Dr. Todd Golde publishes in Oct 2016 Journal of Neurochemistry

Published: November 3rd, 2016

Category: News Updates

Golde TE. Overcoming translational barriers impeding development of Alzheimer’s disease modifying therapies. J Neurochem 2016; 139 Suppl 2:224-236.

Abstract:
It has now been ~ 30 years since the Alzheimer’s disease (AD) research entered what may be termed the ‘molecular era’ that began with the identification of the amyloid β protein (Aβ) as the primary component of amyloid within senile plaques and cerebrovascular amyloid and the microtubule-associated protein tau as the primary component of neurofibrillary tangles in the AD brain. These pivotal discoveries and the subsequent genetic, pathological, and modeling studies supporting pivotal roles for tau and Aβ aggregation and accumulation have provided firm rationale for a new generation of AD therapies designed not to just provide symptomatic benefit, but as disease modifying agents that would slow or even reverse the disease course. Indeed, over the last 20 years numerous therapeutic strategies for disease modification have emerged, been preclinically validated, and advanced through various stages of clinical testing. Unfortunately, no therapy has yet to show significant clinical disease modification. In this review, I describe 10 translational barriers to successful disease modification, highlight current efforts addressing some of these barriers, and discuss how the field could focus future efforts to overcome barriers that are not major foci of current research efforts. Seminal discoveries made over the past 25 years have provided firm rationale for a new generation of Alzheimer’s disease (AD) therapies designed as disease modifying agents that would slow or even reverse the disease course. Unfortunately, no therapy has yet to show significant clinical disease modification. In this review, I describe 10 translational barriers to successful AD disease modification, highlight current efforts addressing some of these barriers, and discuss how the field could focus future efforts to overcome these barriers. This article is part of the 60th Anniversary special issue.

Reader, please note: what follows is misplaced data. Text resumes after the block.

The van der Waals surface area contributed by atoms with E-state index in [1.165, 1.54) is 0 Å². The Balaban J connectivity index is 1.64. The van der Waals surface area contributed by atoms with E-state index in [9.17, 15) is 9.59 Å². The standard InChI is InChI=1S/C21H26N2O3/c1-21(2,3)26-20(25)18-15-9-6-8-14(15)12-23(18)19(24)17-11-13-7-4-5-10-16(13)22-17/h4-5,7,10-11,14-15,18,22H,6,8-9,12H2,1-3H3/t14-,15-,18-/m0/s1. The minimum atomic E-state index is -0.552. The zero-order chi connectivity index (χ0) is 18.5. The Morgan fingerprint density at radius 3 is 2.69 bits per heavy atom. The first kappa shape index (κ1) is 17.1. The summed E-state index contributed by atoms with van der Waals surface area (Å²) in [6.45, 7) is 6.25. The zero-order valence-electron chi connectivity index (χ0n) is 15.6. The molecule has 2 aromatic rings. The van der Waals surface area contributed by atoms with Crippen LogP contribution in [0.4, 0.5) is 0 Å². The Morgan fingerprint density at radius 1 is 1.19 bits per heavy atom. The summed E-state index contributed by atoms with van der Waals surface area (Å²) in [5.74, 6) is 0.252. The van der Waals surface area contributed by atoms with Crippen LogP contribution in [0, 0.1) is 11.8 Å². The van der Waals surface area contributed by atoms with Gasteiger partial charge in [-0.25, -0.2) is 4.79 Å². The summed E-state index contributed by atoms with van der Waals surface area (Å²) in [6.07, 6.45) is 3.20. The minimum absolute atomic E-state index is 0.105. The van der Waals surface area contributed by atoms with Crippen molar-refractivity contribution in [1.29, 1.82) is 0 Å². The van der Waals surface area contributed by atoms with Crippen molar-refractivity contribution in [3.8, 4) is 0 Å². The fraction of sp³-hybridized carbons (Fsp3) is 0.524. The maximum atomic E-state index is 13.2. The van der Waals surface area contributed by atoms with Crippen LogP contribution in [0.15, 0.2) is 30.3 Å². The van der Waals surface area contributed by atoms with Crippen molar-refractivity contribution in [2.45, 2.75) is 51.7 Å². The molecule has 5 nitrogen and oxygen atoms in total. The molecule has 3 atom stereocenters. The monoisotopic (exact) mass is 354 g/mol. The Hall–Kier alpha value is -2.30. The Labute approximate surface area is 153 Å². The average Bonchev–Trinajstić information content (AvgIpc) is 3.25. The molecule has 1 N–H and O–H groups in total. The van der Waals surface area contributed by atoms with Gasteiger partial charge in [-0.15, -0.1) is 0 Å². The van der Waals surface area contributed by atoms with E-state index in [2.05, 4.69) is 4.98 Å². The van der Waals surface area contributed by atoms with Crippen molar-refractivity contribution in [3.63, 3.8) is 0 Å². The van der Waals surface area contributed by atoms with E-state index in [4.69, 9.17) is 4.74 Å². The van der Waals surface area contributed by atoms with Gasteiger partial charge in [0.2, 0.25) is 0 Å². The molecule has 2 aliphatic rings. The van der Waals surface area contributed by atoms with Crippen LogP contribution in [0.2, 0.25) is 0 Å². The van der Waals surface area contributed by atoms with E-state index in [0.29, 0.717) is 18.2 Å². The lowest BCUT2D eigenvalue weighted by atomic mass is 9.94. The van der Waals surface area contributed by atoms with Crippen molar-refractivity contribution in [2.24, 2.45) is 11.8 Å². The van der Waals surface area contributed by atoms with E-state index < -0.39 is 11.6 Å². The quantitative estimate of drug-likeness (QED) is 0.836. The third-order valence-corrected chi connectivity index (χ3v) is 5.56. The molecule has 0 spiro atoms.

© 2016 International Society for Neurochemistry.

KEYWORDS:  Alzheimer’s Disease; amyloid; biomarkers; prevention; tau; therapeutics